From: Gabriel Dos Reis (gdr_at_[hidden])
Date: 2003-07-16 16:45:46
"Paul A. Bristow" <boost_at_[hidden]> writes:
| | Signalling NaNs are used to indicate missing initialization values.
| This is OK for catching missing initialization by mistake - but not
| for OK for deliberately missing because there really is no value
| (measurement missing).
There is not just one qNaN (nor just one sNaN). There is a range for
NaNs. And most of the systems I worked with, the pattern bits in a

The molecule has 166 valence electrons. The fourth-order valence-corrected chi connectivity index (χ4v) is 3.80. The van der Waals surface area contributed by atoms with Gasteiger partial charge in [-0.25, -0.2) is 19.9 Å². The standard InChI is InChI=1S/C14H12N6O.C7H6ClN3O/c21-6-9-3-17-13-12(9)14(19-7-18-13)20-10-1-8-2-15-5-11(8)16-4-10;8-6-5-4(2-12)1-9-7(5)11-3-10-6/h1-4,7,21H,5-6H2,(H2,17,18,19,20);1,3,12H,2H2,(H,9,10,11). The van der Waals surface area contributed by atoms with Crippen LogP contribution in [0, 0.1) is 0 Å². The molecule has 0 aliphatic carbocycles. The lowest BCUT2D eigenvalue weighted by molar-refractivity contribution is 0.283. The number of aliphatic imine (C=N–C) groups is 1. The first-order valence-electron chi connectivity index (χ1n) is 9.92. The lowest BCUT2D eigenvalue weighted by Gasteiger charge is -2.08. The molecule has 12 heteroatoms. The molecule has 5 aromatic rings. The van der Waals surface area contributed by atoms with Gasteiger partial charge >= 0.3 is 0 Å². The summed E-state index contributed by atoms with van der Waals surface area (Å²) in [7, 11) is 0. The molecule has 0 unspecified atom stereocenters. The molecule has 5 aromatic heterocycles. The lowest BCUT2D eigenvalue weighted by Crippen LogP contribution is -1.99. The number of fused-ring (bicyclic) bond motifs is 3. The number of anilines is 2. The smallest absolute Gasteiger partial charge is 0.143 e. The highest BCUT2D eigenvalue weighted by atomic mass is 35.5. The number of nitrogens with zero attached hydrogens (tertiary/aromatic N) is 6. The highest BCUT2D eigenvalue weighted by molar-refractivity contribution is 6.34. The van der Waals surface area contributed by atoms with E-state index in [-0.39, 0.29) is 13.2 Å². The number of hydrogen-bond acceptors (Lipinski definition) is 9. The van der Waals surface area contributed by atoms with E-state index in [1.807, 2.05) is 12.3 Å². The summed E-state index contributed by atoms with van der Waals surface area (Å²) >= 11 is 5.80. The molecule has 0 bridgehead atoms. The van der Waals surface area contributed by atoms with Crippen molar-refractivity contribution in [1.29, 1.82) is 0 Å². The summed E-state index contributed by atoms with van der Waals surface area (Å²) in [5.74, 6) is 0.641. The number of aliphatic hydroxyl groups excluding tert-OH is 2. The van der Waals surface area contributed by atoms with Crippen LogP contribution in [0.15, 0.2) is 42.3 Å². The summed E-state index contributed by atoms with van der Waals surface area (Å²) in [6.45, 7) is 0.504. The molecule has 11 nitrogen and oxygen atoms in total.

NaN is used to communicate the reason of being of the NaN. For
example, it may output sNaN("missing-value").
Note: C99 provides a pseudo-standard way to produce NaNs, through the
double nan(const char*);
float nanf(const char*);
long double nanl(const char*);
| In this case, for example calculating the mean, you want to test if the value is
| present/valid 'is_not_missing' before you add it to the sum and increment the
| Testing !is_nan is possible solution but I'm not sure it is ideal.
Indeed, it is no good.
I would first make a summary of the usage of the bit patterns for NaNs
and decide on one and document it.
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